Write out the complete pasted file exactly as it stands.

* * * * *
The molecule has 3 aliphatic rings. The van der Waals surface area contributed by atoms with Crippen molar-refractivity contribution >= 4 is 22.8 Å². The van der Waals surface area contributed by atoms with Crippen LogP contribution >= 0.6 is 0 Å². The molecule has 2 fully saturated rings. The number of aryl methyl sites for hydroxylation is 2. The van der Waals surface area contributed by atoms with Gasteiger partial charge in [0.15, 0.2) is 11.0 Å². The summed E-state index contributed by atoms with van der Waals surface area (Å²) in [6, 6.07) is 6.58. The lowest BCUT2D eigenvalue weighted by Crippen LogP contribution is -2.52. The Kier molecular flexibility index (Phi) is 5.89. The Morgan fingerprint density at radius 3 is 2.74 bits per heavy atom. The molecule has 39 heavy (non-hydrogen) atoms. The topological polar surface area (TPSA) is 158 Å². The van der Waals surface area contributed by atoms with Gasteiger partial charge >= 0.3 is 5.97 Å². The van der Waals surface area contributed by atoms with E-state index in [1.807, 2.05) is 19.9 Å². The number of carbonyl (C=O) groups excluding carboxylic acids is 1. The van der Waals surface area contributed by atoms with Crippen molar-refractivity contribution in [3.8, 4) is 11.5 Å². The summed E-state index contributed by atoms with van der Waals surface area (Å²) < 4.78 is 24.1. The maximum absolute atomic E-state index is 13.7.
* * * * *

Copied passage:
The molecule has 3 aliphatic rings. The van der Waals surface area contributed by atoms with Crippen molar-refractivity contribution >= 4 is 22.8 Å². The van der Waals surface area contributed by atoms with Crippen LogP contribution >= 0.6 is 0 Å². The molecule has 2 fully saturated rings. The number of aryl methyl sites for hydroxylation is 2. The van der Waals surface area contributed by atoms with Gasteiger partial charge in [0.15, 0.2) is 11.0 Å². The summed E-state index contributed by atoms with van der Waals surface area (Å²) in [6, 6.07) is 6.58. The lowest BCUT2D eigenvalue weighted by Crippen LogP contribution is -2.52. The Kier molecular flexibility index (Phi) is 5.89. The Morgan fingerprint density at radius 3 is 2.74 bits per heavy atom. The molecule has 39 heavy (non-hydrogen) atoms. The topological polar surface area (TPSA) is 158 Å². The van der Waals surface area contributed by atoms with Gasteiger partial charge >= 0.3 is 5.97 Å². The van der Waals surface area contributed by atoms with E-state index in [1.807, 2.05) is 19.9 Å². The number of carbonyl (C=O) groups excluding carboxylic acids is 1. The van der Waals surface area contributed by atoms with Crippen molar-refractivity contribution in [3.8, 4) is 11.5 Å². The summed E-state index contributed by atoms with van der Waals surface area (Å²) < 4.78 is 24.1. The maximum absolute atomic E-state index is 13.7.